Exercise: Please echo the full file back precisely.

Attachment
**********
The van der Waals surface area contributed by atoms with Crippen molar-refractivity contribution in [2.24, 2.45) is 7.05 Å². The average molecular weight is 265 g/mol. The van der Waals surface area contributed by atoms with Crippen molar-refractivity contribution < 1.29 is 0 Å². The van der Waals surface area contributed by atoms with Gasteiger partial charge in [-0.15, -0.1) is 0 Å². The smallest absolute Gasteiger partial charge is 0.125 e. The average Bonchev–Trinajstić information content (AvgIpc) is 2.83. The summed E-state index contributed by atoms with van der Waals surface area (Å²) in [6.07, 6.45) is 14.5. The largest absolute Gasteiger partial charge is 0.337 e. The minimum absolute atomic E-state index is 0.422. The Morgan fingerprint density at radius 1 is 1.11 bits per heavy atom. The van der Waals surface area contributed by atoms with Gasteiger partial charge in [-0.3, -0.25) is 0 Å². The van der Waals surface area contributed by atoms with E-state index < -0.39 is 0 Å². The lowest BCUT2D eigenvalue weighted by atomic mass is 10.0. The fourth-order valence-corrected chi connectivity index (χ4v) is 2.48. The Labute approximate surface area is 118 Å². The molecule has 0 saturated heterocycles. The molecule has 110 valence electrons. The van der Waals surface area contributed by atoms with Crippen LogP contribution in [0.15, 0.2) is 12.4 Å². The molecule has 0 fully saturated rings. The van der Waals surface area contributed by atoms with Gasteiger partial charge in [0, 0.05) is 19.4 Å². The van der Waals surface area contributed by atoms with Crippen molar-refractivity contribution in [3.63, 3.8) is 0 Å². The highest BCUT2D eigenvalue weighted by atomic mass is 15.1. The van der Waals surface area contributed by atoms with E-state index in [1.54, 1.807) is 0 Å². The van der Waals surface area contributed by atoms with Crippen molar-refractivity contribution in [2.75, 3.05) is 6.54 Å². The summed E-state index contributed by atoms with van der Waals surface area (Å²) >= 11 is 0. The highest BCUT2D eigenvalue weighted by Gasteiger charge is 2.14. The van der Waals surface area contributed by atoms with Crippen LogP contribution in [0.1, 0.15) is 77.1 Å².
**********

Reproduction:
The van der Waals surface area contributed by atoms with Crippen molar-refractivity contribution in [2.24, 2.45) is 7.05 Å². The average molecular weight is 265 g/mol. The van der Waals surface area contributed by atoms with Crippen molar-refractivity contribution < 1.29 is 0 Å². The van der Waals surface area contributed by atoms with Gasteiger partial charge in [-0.15, -0.1) is 0 Å². The smallest absolute Gasteiger partial charge is 0.125 e. The average Bonchev–Trinajstić information content (AvgIpc) is 2.83. The summed E-state index contributed by atoms with van der Waals surface area (Å²) in [6.07, 6.45) is 14.5. The largest absolute Gasteiger partial charge is 0.337 e. The minimum absolute atomic E-state index is 0.422. The Morgan fingerprint density at radius 1 is 1.11 bits per heavy atom. The van der Waals surface area contributed by atoms with Gasteiger partial charge in [-0.3, -0.25) is 0 Å². The van der Waals surface area contributed by atoms with E-state index < -0.39 is 0 Å². The lowest BCUT2D eigenvalue weighted by atomic mass is 10.0. The fourth-order valence-corrected chi connectivity index (χ4v) is 2.48. The Labute approximate surface area is 118 Å². The molecule has 0 saturated heterocycles. The molecule has 110 valence electrons. The van der Waals surface area contributed by atoms with Crippen LogP contribution in [0.15, 0.2) is 12.4 Å². The molecule has 0 fully saturated rings. The van der Waals surface area contributed by atoms with Gasteiger partial charge in [0, 0.05) is 19.4 Å². The van der Waals surface area contributed by atoms with Crippen molar-refractivity contribution in [3.63, 3.8) is 0 Å². The highest BCUT2D eigenvalue weighted by atomic mass is 15.1. The van der Waals surface area contributed by atoms with E-state index in [1.54, 1.807) is 0 Å². The van der Waals surface area contributed by atoms with Crippen molar-refractivity contribution in [2.75, 3.05) is 6.54 Å². The summed E-state index contributed by atoms with van der Waals surface area (Å²) >= 11 is 0. The highest BCUT2D eigenvalue weighted by Gasteiger charge is 2.14. The van der Waals surface area contributed by atoms with Crippen LogP contribution in [0.1, 0.15) is 77.1 Å².